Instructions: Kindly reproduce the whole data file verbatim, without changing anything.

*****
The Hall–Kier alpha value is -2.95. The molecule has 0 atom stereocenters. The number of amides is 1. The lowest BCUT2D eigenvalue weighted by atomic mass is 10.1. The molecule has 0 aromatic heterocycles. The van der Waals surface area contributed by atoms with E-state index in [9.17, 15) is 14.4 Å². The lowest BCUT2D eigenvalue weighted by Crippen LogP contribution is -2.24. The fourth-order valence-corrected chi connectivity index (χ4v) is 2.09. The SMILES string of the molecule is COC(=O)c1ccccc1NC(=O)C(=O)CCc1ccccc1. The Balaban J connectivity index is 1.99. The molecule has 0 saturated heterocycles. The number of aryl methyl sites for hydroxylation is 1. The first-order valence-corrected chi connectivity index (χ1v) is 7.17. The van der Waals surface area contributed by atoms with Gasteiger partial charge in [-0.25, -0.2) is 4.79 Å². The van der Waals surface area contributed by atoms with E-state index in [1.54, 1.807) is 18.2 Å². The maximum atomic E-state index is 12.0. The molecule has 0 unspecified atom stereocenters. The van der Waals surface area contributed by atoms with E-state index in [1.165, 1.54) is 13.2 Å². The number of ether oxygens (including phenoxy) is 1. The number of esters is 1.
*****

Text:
The Hall–Kier alpha value is -2.95. The molecule has 0 atom stereocenters. The number of amides is 1. The lowest BCUT2D eigenvalue weighted by atomic mass is 10.1. The molecule has 0 aromatic heterocycles. The van der Waals surface area contributed by atoms with E-state index in [9.17, 15) is 14.4 Å². The lowest BCUT2D eigenvalue weighted by Crippen LogP contribution is -2.24. The fourth-order valence-corrected chi connectivity index (χ4v) is 2.09. The SMILES string of the molecule is COC(=O)c1ccccc1NC(=O)C(=O)CCc1ccccc1. The Balaban J connectivity index is 1.99. The molecule has 0 saturated heterocycles. The number of aryl methyl sites for hydroxylation is 1. The first-order valence-corrected chi connectivity index (χ1v) is 7.17. The van der Waals surface area contributed by atoms with Gasteiger partial charge in [-0.25, -0.2) is 4.79 Å². The van der Waals surface area contributed by atoms with E-state index in [1.54, 1.807) is 18.2 Å². The maximum atomic E-state index is 12.0. The molecule has 0 unspecified atom stereocenters. The van der Waals surface area contributed by atoms with E-state index in [1.165, 1.54) is 13.2 Å². The number of ether oxygens (including phenoxy) is 1. The number of esters is 1.